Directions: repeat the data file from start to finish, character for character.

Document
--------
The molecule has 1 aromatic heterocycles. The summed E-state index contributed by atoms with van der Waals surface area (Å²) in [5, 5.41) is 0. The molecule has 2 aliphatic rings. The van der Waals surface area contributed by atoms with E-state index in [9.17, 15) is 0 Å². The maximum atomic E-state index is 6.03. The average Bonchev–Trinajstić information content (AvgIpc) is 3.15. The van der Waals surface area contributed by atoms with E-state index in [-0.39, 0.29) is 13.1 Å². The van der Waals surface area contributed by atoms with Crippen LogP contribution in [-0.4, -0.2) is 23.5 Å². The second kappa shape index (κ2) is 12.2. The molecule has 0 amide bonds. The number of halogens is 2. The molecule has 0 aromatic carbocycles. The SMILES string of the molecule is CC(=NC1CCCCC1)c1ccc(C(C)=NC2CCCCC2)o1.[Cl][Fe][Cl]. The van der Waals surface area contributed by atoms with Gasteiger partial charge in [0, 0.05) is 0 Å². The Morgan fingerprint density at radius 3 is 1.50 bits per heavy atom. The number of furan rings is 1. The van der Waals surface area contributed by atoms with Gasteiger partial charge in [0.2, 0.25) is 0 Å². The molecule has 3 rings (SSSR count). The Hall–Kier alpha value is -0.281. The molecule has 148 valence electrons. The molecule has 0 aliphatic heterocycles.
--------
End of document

The molecule has 1 aromatic heterocycles. The summed E-state index contributed by atoms with van der Waals surface area (Å²) in [5, 5.41) is 0. The molecule has 2 aliphatic rings. The van der Waals surface area contributed by atoms with E-state index in [9.17, 15) is 0 Å². The maximum atomic E-state index is 6.03. The average Bonchev–Trinajstić information content (AvgIpc) is 3.15. The van der Waals surface area contributed by atoms with E-state index in [-0.39, 0.29) is 13.1 Å². The van der Waals surface area contributed by atoms with Crippen LogP contribution in [-0.4, -0.2) is 23.5 Å². The second kappa shape index (κ2) is 12.2. The molecule has 0 amide bonds. The number of halogens is 2. The molecule has 0 aromatic carbocycles. The SMILES string of the molecule is CC(=NC1CCCCC1)c1ccc(C(C)=NC2CCCCC2)o1.[Cl][Fe][Cl]. The van der Waals surface area contributed by atoms with Gasteiger partial charge in [0, 0.05) is 0 Å². The Morgan fingerprint density at radius 3 is 1.50 bits per heavy atom. The number of furan rings is 1. The van der Waals surface area contributed by atoms with Gasteiger partial charge in [0.2, 0.25) is 0 Å². The molecule has 3 rings (SSSR count). The Hall–Kier alpha value is -0.281. The molecule has 148 valence electrons. The molecule has 0 aliphatic heterocycles.